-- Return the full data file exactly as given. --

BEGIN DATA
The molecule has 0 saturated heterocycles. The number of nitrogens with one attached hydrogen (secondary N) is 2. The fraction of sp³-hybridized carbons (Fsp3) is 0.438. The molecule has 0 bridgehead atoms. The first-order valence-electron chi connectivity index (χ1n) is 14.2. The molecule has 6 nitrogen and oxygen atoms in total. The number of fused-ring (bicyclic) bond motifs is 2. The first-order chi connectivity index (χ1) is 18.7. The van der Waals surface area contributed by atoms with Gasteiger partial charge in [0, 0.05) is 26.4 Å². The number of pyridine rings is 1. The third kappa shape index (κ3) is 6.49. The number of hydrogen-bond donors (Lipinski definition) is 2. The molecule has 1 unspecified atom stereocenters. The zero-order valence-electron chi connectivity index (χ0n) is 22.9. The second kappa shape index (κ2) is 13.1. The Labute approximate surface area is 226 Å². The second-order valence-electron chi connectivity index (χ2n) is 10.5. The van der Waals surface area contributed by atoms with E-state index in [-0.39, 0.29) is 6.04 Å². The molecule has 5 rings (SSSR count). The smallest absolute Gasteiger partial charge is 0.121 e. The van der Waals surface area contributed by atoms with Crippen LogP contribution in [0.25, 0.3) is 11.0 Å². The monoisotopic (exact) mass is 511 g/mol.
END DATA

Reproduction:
The molecule has 0 saturated heterocycles. The number of nitrogens with one attached hydrogen (secondary N) is 2. The fraction of sp³-hybridized carbons (Fsp3) is 0.438. The molecule has 0 bridgehead atoms. The first-order valence-electron chi connectivity index (χ1n) is 14.2. The molecule has 6 nitrogen and oxygen atoms in total. The number of fused-ring (bicyclic) bond motifs is 2. The first-order chi connectivity index (χ1) is 18.7. The van der Waals surface area contributed by atoms with Gasteiger partial charge in [0, 0.05) is 26.4 Å². The number of pyridine rings is 1. The third kappa shape index (κ3) is 6.49. The number of hydrogen-bond donors (Lipinski definition) is 2. The molecule has 1 unspecified atom stereocenters. The zero-order valence-electron chi connectivity index (χ0n) is 22.9. The second kappa shape index (κ2) is 13.1. The Labute approximate surface area is 226 Å². The second-order valence-electron chi connectivity index (χ2n) is 10.5. The van der Waals surface area contributed by atoms with E-state index in [-0.39, 0.29) is 6.04 Å². The molecule has 5 rings (SSSR count). The smallest absolute Gasteiger partial charge is 0.121 e. The van der Waals surface area contributed by atoms with Crippen LogP contribution in [0.25, 0.3) is 11.0 Å². The monoisotopic (exact) mass is 511 g/mol.